IN RECESS

Life Practice

An Austin attorney takes lessons from the yoga mat to the legal profession.

Interview by Adam Faderewski

In Recess Major
Above: Kara Batey holds a variation of the warrior pose on a recent weekend in Austin. Photo courtesy of Kara Batey.


Austin attorney Kara Batey, a partner in Branscomb, is involved in two practices—law for a living and yoga for life. While attending Louisiana State University Paul M. Hebert Law Center in Baton Rouge, Batey began taking yoga classes as a way to stay healthy. When she relocated to Austin, Batey made yoga a regular part of her schedule. Now the LSU Tiger works on her tiger pose three to five times a week.


When did you start doing yoga?
I don’t remember the first yoga class that I went to. I do remember that on occasion, when I was in law school, I would go to a class that was at the YMCA down the street. I started to practice yoga regularly six years ago.


Was it just a way to relax or exercise?

In Austin, we’re so fortunate to have a lot of yoga studios, and I started first going just on Saturday mornings with one of my good friends. That would be our time when we would catch up on our week and exercise. I moved to an apartment in downtown Austin that was next door to a yoga studio, and I would go almost every day—just as often as I could. It was convenient, because I didn’t have to park.


How often do you go now?

It kind of depends on the week. I typically try to go three or four times a week. All of the classes I go to are an hour long.


What types of disciplines or styles of yoga do you follow?

The classes I go to the most are heated Vinyasa classes. I think it would be fair to also call them power yoga classes. They are good for your mental health and also are an actual exercise class.


What are some of your favorite aspects of yoga?

The physical aspect helps me after sitting at my desk all day to feel a little bit more limber and less stiff. The mental aspect that I really enjoy—because the classes are physically intense—is that it allows me to fully clear my brain out for an hour a day. There are no cellphones in class. It’s hard to be too stressed or bothered about what’s going on at work, or even at home, if you’re in a hundred-degree room trying to stand on one foot.

In Recess Minor
Left: Originally from Shreveport, Louisiana, Kara Batey now practices real estate and oil and gas law as a partner in Branscomb in Austin. In addition to the practice of law, Batey is a certified yoga instructor.
Right: Kara Batey balances herself in Eka Pada Galvasana, or flying pigeon pose. Photos courtesy of Kara Batey.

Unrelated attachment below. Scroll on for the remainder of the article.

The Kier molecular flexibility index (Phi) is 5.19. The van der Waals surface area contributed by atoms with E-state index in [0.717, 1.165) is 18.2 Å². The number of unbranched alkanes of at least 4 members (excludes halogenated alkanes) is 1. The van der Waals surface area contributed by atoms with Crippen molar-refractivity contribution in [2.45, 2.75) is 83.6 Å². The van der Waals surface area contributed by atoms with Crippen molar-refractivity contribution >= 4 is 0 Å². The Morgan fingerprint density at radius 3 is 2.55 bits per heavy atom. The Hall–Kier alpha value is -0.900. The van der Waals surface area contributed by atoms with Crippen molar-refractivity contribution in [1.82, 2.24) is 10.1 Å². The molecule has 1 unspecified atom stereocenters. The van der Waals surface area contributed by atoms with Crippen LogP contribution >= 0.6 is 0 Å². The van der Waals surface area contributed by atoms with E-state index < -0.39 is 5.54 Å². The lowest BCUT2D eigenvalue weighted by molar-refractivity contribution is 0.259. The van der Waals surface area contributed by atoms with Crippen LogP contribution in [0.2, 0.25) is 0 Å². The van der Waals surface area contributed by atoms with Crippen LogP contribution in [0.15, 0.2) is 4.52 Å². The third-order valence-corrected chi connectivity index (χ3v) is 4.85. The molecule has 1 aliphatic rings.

What’s your typical yoga class like?
The class is warm and a little bit humid as well. Each teacher does something different each day. Usually, at the beginning of the class, there are a few minutes to get your mind into being on your mat. Then there’s a Sun A and a Sun B—though in each of these classes, it could be different each day. Essentially you repeat a sequence anywhere from two to five times. There’s also a portion of the class where you focus on core exercises and balancing—maybe some inversions. At the end of the class, you start to wind down a little bit. The last pose of every yoga class, regardless of what style, is Savasana, where you basically lay on your back and have quiet time. The other name for that is corpse pose, and the idea is that you’re dying to your practice at that time and then you reawaken and go back into the rest of your day.


How did you go about getting certified as a yoga instructor?
The studio that I go to offers a teacher training program, and I knew that I liked their approach because there are so many different variations of yoga and practices and theories. They focused on actually teaching you how to teach a class, which is much harder than I thought it would be.


How would you say yoga relates to your work?
I thought about this when I was doing teacher training. It’s interesting to me that yoga and law are both described as a practice. People practice law. People practice yoga. They’re similar in that they’re quite a long journey and you don’t know where everything is going to end but you’re on this path that you’re trying to navigate. I think that people who practice yoga try to teach themselves things they can focus on and apply to their work. These are not necessarily groundbreaking things—just the idea of being present or trying not to be a perfectionist, which is something I think a lot of lawyers struggle with. The nature of my job is that we want to be perfect and achieve and get the absolute best results for my clients. In yoga, you realize that there aren’t as many absolutes—you’re doing your best and you have to be where you are that day. TBJ

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